By Dr. Ed Levin
The Neural and Behavioral Toxicity Assessment (NBTA) Core here at Duke is headquartered in my lab in an old garage in downtown Durham that has been renovated inside to be a state of the art animal neurobehavioral test facility. As the name implies, the NBTA Core assesses the neural and behavioral toxicity of chemicals in fish and rats for other Superfund scientists based on their studies. We test the potential effects that chemical exposure in early life stages can have on a developing neural system, which is responsible for determining normal functions in an animal such as movement, sensory function, learning, memory, stress response, and social behavior. These impacts on normal function seen in animal models can then be related to similar effects found in epidemiological studies – making the link from the mechanistic studies of the Superfund Research Program to behavioral and functional studies.
As a support core in the Superfund Research Center, we work across projects to support research findings. We have a very close working relationship with the folks in the Stapleton, Slotkin, and Di Giulio Labs, and together, we are determining the behavioral consequences of early life exposure of zebrafish to flame retardants and other chemicals. As we’ve discussed in previous posts (here and here and in the links below), people are widely exposed to flame retardant compounds found in a variety of everyday items in our lives such as furniture and electronic devices. This is very important for pregnant women, whose babies have the potential to be exposed during the period of their lives when the brain is in its primary phase of development.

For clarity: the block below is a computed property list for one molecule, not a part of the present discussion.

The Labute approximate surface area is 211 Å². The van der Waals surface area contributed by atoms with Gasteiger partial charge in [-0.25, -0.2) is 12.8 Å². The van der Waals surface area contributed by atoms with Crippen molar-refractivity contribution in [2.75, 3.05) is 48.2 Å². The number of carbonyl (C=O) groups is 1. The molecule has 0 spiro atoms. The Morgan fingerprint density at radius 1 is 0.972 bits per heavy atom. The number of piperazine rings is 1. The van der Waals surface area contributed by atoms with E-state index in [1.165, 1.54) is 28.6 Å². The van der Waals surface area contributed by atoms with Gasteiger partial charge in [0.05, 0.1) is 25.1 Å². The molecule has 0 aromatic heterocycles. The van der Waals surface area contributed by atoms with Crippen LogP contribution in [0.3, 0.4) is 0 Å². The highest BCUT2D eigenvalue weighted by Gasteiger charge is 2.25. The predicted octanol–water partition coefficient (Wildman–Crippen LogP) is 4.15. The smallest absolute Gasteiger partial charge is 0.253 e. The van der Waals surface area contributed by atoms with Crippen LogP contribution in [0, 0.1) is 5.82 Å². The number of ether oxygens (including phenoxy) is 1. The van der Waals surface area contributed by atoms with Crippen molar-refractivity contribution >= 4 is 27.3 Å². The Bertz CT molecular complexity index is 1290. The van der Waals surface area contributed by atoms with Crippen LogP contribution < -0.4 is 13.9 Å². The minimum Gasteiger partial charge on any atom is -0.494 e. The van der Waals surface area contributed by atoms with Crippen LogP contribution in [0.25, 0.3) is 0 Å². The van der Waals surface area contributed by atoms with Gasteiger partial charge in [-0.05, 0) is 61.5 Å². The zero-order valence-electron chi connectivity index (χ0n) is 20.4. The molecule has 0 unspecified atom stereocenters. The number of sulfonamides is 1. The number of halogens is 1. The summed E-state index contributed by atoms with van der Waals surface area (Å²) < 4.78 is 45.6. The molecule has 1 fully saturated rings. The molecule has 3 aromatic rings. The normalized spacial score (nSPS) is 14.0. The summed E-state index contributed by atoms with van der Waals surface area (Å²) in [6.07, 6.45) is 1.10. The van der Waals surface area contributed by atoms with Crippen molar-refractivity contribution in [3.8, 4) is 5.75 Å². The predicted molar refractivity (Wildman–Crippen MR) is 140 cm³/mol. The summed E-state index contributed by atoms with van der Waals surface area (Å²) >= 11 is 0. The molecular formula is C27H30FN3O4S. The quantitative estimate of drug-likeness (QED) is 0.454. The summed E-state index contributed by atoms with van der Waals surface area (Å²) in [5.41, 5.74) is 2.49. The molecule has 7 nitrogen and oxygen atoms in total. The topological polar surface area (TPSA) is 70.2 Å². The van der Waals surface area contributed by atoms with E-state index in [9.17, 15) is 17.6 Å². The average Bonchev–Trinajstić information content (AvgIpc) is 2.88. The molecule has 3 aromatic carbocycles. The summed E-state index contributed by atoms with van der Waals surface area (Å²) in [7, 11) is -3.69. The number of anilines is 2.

We explore the interaction of chemicals and the brain by using zebrafish. With zebrafish we can directly observe the impacts of flame retardant chemical exposure on brain development. With the behavioral tests we can determine the short-term and long-lasting impacts on normal function from that early-life exposure. We are testing impacts on sensory and motor function, predatory avoidance behavior and foraging behavior as well as learning and memory. Our work brings together the mechanistic and applied science to solve a real-world problem of environmental toxicology.
Our recent studies have found that developmental exposure to organophosphate pesticides like chlorpyrifos cause long-term effects on learning and memory as well as greater startle responsiveness and impaired predatory escape behavior. In rats (and other mammals like humans) there are normal differences in learning and memory patterns between males and females. When we did these studies in rats, we found that the differences between male and female behaviors were smaller. This should raise some significant concern, since these effects have also been found in human studies – not only with pesticides but also with chemicals like lead and flame retardants.
Our NBTA core is working to better understand how chemicals affect normal learning and behavior so that we can better predict risks of other chemicals and determine better treatments for those who have been exposed. There’s still much work to do – we’ll keep blogging about our work, so stay tuned!